It was 2007, and Douglas and I moved to Illinois for me to accept a position at a university in the small college town of Macomb, population of about 8,000 people when the students weren’t in residence. When the students came to town, the numbers swelled to about 20000 people.
We bought a house in a predominantly white neighborhood, as there was only one other black family on the streets around us, and ironically, the wife never spoke to me. As we walked on the walking trail near our house, people rightly assumed that one of us was a new professor at the university, but, without fail, whites would welcome Douglas as the new professor. He would then inform them that I was the new professor. It was always an awkward moment.
One day, we were at the local library, and as we left the buiding and started to walk across the park adjacent to the library, I heard music. It was Caribbean music, so I turned in the direction of the music. Douglas was next to me, and when I looked yonder, I saw a sight that brought me joy! I screamed and started running. He called out, “What’s wrong?” I responded with so much happiness, and without breaking my stride, “Black people!”
It was a holiday celebration, with food, music, games, and a lot of black people. Nearly everywhere we went to shop or eat, I was the only black person. I was starting to think that no other blacks, but the non-speaking woman across the street, actually lived in this small town.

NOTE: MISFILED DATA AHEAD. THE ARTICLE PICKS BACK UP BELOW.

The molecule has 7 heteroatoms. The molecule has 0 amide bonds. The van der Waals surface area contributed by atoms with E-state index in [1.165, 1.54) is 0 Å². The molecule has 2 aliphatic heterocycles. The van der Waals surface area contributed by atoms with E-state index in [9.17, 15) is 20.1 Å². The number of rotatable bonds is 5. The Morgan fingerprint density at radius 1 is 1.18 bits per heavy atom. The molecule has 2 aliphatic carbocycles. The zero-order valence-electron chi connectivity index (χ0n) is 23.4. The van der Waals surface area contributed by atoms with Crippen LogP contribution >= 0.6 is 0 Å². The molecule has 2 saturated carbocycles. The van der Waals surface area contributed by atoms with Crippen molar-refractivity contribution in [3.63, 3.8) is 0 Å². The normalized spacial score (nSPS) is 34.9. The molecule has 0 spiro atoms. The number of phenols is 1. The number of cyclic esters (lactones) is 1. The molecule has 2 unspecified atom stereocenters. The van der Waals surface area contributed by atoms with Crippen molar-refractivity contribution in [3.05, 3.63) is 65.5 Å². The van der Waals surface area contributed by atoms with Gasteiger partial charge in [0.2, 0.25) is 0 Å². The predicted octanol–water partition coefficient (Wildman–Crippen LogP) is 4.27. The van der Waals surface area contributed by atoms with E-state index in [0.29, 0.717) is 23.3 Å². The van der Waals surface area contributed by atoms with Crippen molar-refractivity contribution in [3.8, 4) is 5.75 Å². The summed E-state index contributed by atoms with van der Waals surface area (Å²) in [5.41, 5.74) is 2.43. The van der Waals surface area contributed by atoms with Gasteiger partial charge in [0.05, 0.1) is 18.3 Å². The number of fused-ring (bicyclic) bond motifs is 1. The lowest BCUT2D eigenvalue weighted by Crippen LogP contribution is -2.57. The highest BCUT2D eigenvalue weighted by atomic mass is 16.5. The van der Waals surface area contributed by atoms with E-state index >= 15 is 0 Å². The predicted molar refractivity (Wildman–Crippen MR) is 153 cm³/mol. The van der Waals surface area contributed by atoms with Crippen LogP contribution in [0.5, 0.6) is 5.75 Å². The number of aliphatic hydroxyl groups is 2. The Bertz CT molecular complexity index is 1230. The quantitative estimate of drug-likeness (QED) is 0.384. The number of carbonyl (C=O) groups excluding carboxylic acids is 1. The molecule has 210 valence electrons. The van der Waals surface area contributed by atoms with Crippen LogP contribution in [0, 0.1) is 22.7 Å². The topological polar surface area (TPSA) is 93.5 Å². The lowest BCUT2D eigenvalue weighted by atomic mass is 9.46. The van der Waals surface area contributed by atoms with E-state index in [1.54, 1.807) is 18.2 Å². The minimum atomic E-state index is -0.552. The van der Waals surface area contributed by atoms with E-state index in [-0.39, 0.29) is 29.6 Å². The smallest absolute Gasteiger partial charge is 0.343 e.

Most of the people at the celebration were blacks raised in the city and professors who taught at the university. For the first time in weeks, I ate soul food, including potato salad, collard greens, real fried chicken, and, be still my heart, sweet potato pies.
When I asked them what they were celebrating, they told me it was a Juneteenth celebration. I was embarrassed that I didn’t know what Juneteenth was. Over 50 years old, and I had never leard of Juneteenth!
One of the organizers, a black professor at the university, explained to me that it was a celebration of the day that slaves in Texas learned of the Emancipation Proclamation that had freed them. It was signed in 1863, but the slaves in Texas didn’t learn that they had been freed for two more years.
Of course, the people danced with happiness and packed what little they had, free at last! Those newly freed people then went in search of loved ones who had been sold away from them because of the avarice of slavery. Children left to search for parents, and parents went in search of children. Husbands and wives sought to find spouses.
I cherished those moments of learning my own history, and I made new friends. Interestingly, as Douglas and I walked up, everyone knew that I was the new professor and they welcomed me.
Through the efforts of black insurgents, Juneteenth became a national holiday in Texas in 1980, and people are trying to make it a national holiday. Virginia governor, Ralph Northam, is proposing making June 19, a holiday in Virginia. Ironically, more people know about Juneteenth this year because President Trump planned a rally in Tulsa on the same day. Now, everyone is asking the same question I asked that wonderful day nearly 13 years ago! Teach all of history, not just the parts that are comfortable.